Consider the graph. Which of the following could be the equation of the parabola? Is it A) 𝑦 equals 𝑥 plus one times 𝑥 plus five, B) 𝑦 equals negative 𝑥 plus one times 𝑥 plus five, C) 𝑦 equals negative 𝑥 plus one times 𝑥 minus five, D) 𝑦 equals 𝑥 minus one times 𝑥 minus five, or E) 𝑦 equals negative 𝑥 minus one times 𝑥 minus five?
This parabola is a quadratic graph. That means its equation has a power of 𝑥 no larger than two. We’re going to need decide which quadratic equation represents the equation of this graph. So, let’s consider what else we know about the shape of the curve. When a quadratic equation has a positive leading coefficient — that is, the coefficient of 𝑥 squared is positive — we have a U-shaped parabola. When, however, the coefficient of 𝑥 squared is negative — that is, 𝑦 equals negative 𝑥 squared, 𝑦 equals negative five 𝑥 squared plus two 𝑥, and so on — we have what we might call an inverted parabola as shown.
Now, we can see that the parabola on our curve is indeed inverted, so we know that the leading coefficient, in that case the coefficient of 𝑥 squared, is negative. And this actually means we can already disregard two of our equations. We’re going to disregard equation A, 𝑦 equals 𝑥 plus one times 𝑥 plus five, and equation D, 𝑦 equals 𝑥 minus one times 𝑥 minus five. And that’s because when we multiply two binomials of the form 𝑥 plus some constant 𝑎 and 𝑥 plus some constant 𝑏, we begin by multiplying the first term in each expression. So, that’s 𝑥 times 𝑥, which gives us the 𝑥 squared. Now, of course, we have three other terms when we multiply, but actually we get that positive leading coefficient of 𝑥 squared, so we know that we can disregard A and D.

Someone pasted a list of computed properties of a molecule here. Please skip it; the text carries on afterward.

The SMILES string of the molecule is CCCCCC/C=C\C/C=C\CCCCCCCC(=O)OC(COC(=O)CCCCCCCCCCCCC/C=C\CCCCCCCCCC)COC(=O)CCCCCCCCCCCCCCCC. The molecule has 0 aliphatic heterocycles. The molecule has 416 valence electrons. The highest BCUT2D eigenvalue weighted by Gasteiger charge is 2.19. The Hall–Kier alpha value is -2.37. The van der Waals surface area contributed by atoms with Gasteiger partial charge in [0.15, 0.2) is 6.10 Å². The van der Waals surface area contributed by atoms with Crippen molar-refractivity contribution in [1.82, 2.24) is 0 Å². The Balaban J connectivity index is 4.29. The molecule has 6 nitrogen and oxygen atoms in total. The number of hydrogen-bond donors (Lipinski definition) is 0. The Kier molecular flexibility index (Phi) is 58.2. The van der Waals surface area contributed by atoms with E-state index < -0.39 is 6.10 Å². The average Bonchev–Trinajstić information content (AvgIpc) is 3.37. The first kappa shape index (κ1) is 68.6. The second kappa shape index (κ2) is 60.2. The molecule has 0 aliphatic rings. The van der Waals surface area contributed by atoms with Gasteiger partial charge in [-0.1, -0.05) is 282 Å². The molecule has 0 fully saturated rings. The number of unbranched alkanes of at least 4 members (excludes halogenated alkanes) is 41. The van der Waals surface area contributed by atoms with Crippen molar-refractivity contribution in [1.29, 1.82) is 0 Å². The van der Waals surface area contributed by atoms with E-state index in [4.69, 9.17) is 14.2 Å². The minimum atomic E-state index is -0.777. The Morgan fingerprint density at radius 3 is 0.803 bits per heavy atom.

B, C, and E are the product of two binomials as we saw before. But then, the entire expression is multiplied by negative one. So, we’re definitely going to have that negative leading coefficient. So, what next? Well, now we’ve considered the shape of the curve. We’re going to find the roots of each equation. That is, where does the graph cross the 𝑥-axis? And we achieve this by setting 𝑦 equal to zero. So, for graph B, we have negative 𝑥 plus one times 𝑥 plus five equals zero. We’re going to solve this for 𝑥. We can multiply through by negative one, and our equation becomes 𝑥 plus one times 𝑥 plus five equals zero.
Now, for the product of two expressions to be equal to zero, we absolutely know that at least one of those expressions must itself be zero. So, either 𝑥 plus one is equal to zero or 𝑥 plus five is equal to zero. When we subtract one from both sides of this first equation, we find 𝑥 is equal to negative one. And when we subtract five from both sides of our second equation, we get 𝑥 equals negative five. So, we know that the solutions to the equation negative 𝑥 plus one times 𝑥 plus five equals zero are 𝑥 equals negative one and 𝑥 equals negative five. Those are the points on the 𝑥-axis where the graph intersects.
Let’s repeat this and find the roots for graph C. That’s negative 𝑥 plus one times 𝑥 minus five equals zero. Once again, we can multiply by negative one. And this time we know that either 𝑥 plus one is equal to zero or 𝑥 minus five is equal to zero. When we solve these two equations, we get 𝑥 equals negative one and 𝑥 equals five. Let’s repeat this process one more time for graph E. We see that negative 𝑥 minus one times 𝑥 minus five equals zero. We multiply through by negative one, and this time we see that either 𝑥 minus one equals zero or 𝑥 minus five equals zero. Solving these equations, we find 𝑥 equals one and 𝑥 equals five to be the solutions to our quadratic equation.
Now remember, each pair of solutions tells us where the curve crosses the 𝑥-axis. If we go back to the parabola, we see that both points of intersection with the 𝑥-axis lie on the negative side. That means they absolutely must be negative one and negative five. This is the only equation for which both roots are indeed negative. And so, this means that graph B is the one we’re interested in. It’s 𝑦 equals negative 𝑥 plus one times 𝑥 plus five.